Sunday, August 18, 2013

MxMo Fire

It's time for Mixology Monday once again and this time we're en fuego. The theme for this month is fire, thought up and hosted by the Muse of Doom herself.

There is a story involved with my drink this month, more so than normal. In addition to boozy subjects I also have been known to photograph sailboats of various sizes. It is for that reason that I found myself getting up at 6 AM to drive to Cleveland on a Saturday in July. I had secured myself a place on a yacht for the Leukemia Cup races (you can see those photos here). However I am an efficient man with a nose for rum. Rumors of a Cleveland distillery making rum on the shores of Lake Erie had reached me and I wanted to look into it for myself. I found Portside Distillery and looked through their porfolio of spirits. Rums like Maple Vanilla and Hop infused rums served to inspire my creative drink juices, but I also wanted to be sure that the drinks had a definite Cleveland theme to them as well. 

One of the Portside Rums is a spiced rum, and I have been playing around with spiced rums a bit myself by substituting it for gin in classic drinks. My thinking there is that the basic idea behind spiced rum and gin is reasonably similar. With that in mind I came up with a Cuyahoga Fizz inspired by the Cuyahoga River that runs through Cleveland into Lake Erie.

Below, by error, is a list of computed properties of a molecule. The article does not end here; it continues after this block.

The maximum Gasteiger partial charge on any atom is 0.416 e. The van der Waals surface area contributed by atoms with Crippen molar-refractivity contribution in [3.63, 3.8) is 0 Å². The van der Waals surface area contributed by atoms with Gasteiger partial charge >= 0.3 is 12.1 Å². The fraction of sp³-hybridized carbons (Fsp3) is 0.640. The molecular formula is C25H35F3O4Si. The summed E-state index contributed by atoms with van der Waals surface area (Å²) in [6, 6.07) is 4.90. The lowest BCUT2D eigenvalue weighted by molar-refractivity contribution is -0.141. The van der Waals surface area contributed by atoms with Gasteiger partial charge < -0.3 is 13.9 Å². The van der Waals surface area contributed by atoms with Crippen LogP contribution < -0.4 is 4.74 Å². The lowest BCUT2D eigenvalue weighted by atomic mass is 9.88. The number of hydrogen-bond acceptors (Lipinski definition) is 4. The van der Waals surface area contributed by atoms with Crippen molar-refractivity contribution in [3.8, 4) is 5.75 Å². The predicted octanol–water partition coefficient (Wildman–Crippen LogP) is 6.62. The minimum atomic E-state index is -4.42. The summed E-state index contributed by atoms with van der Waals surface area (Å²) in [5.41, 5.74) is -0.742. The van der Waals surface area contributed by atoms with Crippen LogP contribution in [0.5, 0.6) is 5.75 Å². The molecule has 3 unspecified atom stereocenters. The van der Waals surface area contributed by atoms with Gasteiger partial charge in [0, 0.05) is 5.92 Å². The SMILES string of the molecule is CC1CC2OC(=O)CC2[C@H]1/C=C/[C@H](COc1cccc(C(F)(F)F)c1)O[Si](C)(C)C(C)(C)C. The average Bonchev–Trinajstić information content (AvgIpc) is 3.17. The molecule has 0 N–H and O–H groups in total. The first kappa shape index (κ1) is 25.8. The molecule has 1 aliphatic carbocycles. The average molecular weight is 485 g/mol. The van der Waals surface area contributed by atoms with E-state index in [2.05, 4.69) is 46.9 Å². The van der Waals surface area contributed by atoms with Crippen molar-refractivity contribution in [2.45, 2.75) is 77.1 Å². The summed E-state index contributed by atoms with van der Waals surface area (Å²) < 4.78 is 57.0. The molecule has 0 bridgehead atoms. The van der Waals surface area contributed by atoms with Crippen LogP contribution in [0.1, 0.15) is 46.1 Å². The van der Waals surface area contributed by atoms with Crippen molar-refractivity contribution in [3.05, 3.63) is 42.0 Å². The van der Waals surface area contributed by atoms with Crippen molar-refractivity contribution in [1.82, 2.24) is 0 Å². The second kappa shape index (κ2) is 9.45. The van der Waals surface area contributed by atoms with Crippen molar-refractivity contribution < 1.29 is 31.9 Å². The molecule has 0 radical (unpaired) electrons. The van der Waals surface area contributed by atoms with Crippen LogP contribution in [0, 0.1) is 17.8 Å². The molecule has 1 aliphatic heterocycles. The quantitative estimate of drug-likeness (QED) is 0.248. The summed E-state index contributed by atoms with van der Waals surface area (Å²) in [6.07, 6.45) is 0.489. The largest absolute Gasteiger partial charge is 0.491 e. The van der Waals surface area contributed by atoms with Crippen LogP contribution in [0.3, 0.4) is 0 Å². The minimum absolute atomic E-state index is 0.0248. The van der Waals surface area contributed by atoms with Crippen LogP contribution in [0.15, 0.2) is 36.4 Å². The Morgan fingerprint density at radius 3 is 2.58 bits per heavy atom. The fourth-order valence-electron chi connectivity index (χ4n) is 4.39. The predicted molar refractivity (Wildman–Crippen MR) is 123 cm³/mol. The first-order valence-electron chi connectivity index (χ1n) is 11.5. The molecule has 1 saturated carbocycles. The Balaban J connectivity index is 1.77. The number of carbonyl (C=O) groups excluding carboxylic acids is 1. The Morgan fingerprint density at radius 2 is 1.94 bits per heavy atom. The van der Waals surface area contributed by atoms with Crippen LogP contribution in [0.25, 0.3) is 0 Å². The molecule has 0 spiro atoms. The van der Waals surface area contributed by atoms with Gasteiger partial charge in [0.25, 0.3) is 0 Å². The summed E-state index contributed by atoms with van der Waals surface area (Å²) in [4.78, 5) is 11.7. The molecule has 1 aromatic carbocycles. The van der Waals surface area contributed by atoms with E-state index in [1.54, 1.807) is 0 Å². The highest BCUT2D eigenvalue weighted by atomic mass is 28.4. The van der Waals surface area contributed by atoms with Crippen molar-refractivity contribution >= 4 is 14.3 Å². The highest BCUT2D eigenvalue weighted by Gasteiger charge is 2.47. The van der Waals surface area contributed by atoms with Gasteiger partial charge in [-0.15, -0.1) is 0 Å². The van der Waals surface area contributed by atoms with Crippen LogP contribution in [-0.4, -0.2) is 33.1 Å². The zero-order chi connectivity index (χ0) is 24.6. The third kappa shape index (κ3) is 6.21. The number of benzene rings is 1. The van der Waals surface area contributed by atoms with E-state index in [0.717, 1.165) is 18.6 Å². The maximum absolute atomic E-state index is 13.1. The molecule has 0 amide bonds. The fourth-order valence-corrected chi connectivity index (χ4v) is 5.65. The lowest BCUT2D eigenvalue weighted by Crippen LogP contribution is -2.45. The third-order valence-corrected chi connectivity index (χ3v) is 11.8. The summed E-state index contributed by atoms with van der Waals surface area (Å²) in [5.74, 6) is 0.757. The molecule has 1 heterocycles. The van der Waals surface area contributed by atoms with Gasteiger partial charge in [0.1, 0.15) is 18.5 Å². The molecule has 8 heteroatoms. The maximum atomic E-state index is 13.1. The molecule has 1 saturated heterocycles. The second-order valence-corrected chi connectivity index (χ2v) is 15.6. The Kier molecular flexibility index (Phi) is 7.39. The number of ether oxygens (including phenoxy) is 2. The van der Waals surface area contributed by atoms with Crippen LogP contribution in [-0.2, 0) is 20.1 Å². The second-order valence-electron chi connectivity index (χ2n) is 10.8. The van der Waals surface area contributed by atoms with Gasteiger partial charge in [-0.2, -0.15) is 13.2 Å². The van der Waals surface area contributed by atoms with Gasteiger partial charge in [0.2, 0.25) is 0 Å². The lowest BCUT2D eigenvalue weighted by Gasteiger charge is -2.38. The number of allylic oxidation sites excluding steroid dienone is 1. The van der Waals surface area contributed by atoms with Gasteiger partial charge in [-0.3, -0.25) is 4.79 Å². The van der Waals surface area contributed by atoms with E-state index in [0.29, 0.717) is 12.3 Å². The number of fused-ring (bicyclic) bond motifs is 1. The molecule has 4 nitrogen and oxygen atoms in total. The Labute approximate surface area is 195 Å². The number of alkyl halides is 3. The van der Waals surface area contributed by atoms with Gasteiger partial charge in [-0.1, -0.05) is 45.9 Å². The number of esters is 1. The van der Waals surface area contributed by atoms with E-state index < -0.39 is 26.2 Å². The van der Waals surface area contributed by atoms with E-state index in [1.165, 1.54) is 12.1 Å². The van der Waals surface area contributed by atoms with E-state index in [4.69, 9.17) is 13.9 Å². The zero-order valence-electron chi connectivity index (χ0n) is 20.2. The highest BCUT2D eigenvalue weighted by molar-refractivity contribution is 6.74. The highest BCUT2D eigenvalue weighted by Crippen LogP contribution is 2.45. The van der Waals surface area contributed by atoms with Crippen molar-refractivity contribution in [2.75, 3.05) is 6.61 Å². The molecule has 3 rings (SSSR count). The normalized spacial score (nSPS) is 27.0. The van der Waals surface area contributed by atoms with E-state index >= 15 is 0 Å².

Cuyahoga Fizz
1.5 oz spiced rum
1 oz lime juice
1 egg white
.5 oz demerara syrup
1 oz cream
2 oz soda
Combine all ingredients save the soda in a shaker with ice and shake until you can't feel your hand anymore. strain into a tall glass and then top with soda water. The claim to fame of the Cuyahoga river is that it has a tendency to catch on fire. Yes, the river has caught on fire no less than 13 times. With that history of inflammation it hardly seems right to leave the top of the drink a pristine white meringue. instead sprinkle on a little brown sugar and 2 dashes of Angostura bitters, then get out your torch and brule that sucker. Not only does the brown sugar caramelize and form a crispy crust (like on a creme brule) but the generous application of heat to the bitters brings out a fruity quality that I had never noticed before. 

Hey! Still reading? Good. There's a reason why the old blog has been a little slow this year. I've been part of the committee putting together Pittsburgh Cocktail Week (and on Facebook). If you are available to to check it out it looks to be a good time.